Just read a very interesting piece from ESPN the Magazine about Detroit Lions quarterback Jon Kitna and the religious beliefs that guide his life, and in his opinion allow him to perform on Sunday afternoons.
What strikes me about Kitna is his unblinking devotion to the almighty and it got me to thinking, does God really have any impact on athletes and the sports they play?
Now I have to preface this by saying I am about the most non-religious person you're going to talk to. At this point in my life I can't say that I really believe in any sort of higher power and I certainly have had my issues with organized religion as a whole.
I also have to make it clear that whatever you believe is OK with me. It's not my or anyone else's place to tell people what they should and should not believe. That's where I stand, take it or leave it.
Which brings me back to Kitna and the issue of praising God after every win and every big play, while sometimes giving all the credit to a higher power. I suppose I don't necessarily have a problem with guys who choose to do this, but I do think some guys have taken it too far.
Kitna, for example, called his ability to play in the fourth quarter of a win over the Vikings after suffering a concussion a "miracle". Lots of guys have returned to game action after suffering all sorts of injuries before, how exactly does Kitna's situation differ from that of say Willis Reed in the 1970 NBA Finals?
Are we to believe that Kitna's powers of recovery are somehow divine in nature? That's not to say that Kitna shouldn't believe whatever he wants to about how he got back in the game, but by not keeping that kind of statement to himself he unintentionally waters down his faith in the eyes of the skeptical.
To his credit however, what I learned about Kitna from the ESPN article was that while he is open and forthright about his faith, he does not force it on his teammates or anyone else. For that I admire the man, even if he does frequently wear hats and t-shirts adorned with a cross, because apparently the one around his neck just isn't enough.
But for every Kitna who seems truly sincere about his devotion to God, there are so many more in my opinion who have managed to turn their devotion into little more than a cliche.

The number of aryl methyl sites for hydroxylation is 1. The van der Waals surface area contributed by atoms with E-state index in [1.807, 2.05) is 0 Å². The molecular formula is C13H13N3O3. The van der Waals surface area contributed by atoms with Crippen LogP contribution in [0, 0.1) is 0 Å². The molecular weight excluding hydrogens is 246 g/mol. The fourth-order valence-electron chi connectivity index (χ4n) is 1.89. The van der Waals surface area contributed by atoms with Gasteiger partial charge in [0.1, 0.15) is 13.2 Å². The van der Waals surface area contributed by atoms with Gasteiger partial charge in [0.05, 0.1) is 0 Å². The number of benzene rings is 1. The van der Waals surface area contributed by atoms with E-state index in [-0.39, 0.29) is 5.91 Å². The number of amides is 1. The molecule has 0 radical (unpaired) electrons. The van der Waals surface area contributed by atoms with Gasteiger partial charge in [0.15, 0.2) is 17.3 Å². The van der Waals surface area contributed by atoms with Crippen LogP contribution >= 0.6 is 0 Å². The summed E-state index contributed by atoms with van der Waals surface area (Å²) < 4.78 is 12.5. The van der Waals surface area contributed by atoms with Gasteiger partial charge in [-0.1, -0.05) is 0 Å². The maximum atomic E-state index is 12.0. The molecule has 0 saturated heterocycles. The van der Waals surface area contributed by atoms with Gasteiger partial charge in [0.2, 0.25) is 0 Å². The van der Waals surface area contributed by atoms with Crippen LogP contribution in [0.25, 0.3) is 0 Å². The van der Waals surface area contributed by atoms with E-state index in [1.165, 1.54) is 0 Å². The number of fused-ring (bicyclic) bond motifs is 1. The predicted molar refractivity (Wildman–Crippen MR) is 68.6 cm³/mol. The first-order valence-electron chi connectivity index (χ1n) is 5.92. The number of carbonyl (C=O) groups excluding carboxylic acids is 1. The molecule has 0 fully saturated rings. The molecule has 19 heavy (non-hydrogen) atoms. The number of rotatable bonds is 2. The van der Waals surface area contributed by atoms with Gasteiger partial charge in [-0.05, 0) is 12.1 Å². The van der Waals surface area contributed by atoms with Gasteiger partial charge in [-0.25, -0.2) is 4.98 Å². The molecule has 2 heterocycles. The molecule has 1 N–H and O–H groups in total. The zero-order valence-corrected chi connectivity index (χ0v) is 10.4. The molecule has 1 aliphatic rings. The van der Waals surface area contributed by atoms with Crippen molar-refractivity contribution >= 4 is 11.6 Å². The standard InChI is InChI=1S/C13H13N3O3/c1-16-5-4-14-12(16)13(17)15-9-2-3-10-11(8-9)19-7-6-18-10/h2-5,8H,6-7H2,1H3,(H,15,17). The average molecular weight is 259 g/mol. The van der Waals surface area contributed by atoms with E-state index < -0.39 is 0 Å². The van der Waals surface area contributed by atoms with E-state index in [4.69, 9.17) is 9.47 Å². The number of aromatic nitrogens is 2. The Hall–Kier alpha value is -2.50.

Maybe the most annoying show of so-called personal faith is the constant pointing to the sky. Get a base hit, point. Get drafted by an NFL team, point. Run out onto the court during pre-game introductions, pound the chest, point.
Honestly, no one is going to think any more or less of you whether you point to the sky or not, so all you're really doing is drawing attention to yourself in a not-so-subtle way. Sure some guys do it to remember someone important to them that's passed on, but is it really necessary to do it at every turn?
No one seems to want to take credit any more for their own athletic prowess as athletes in every sport seem to feel it's necessary to defer to God in their moments of triumph. If so much of the credit for good performances goes to the man/woman upstairs, my question is why aren't guys blaming God for their defeats?
On that note, here is a list of things you won't hear after a tough loss:
- "I thought we played well today, but apparently God didn't have our backs tonight."
- "I have to blame God for my 0-for-5 tonight, he just didn't bless me with the ability to get the job done."
- "God lost this one for us tonight, plain and simple."
Another major question I have is with so much going on in the world from genocide to wildfires, is it really necessary to bring God into games which are basically insignificant in the grand scheme of things?
What I see in the world of sports and entertainment that bothers me most about this trend is that it has become just that, a trend. It's almost the "cool" thing to do to praise God in every interview which in my opinion is more than a little disingenuous.
All that to say, I do think there is a time and place for athletes to call upon their faith in a constructive and genuine manner. When Buffalo Bills tight end Kevin Everett laid motionless on the field several weeks ago with a life-threatening injury, it was more than appropriate for players on both teams to gather in prayer for their fallen comrade.
Many teams and stadiums full of fans observe moments of silence on a regular basis whenever a tragedy of some sort occurs, giving people a moment to quietly commune with their personal god, whatever that may be.
In both instances real life situations of a serious nature certainly allow for shows of religious faith on and off the field of play.
Ultimately I suppose it just seems to me that calling on ones faith should be saved for those moments which are more important than touchdowns and home runs.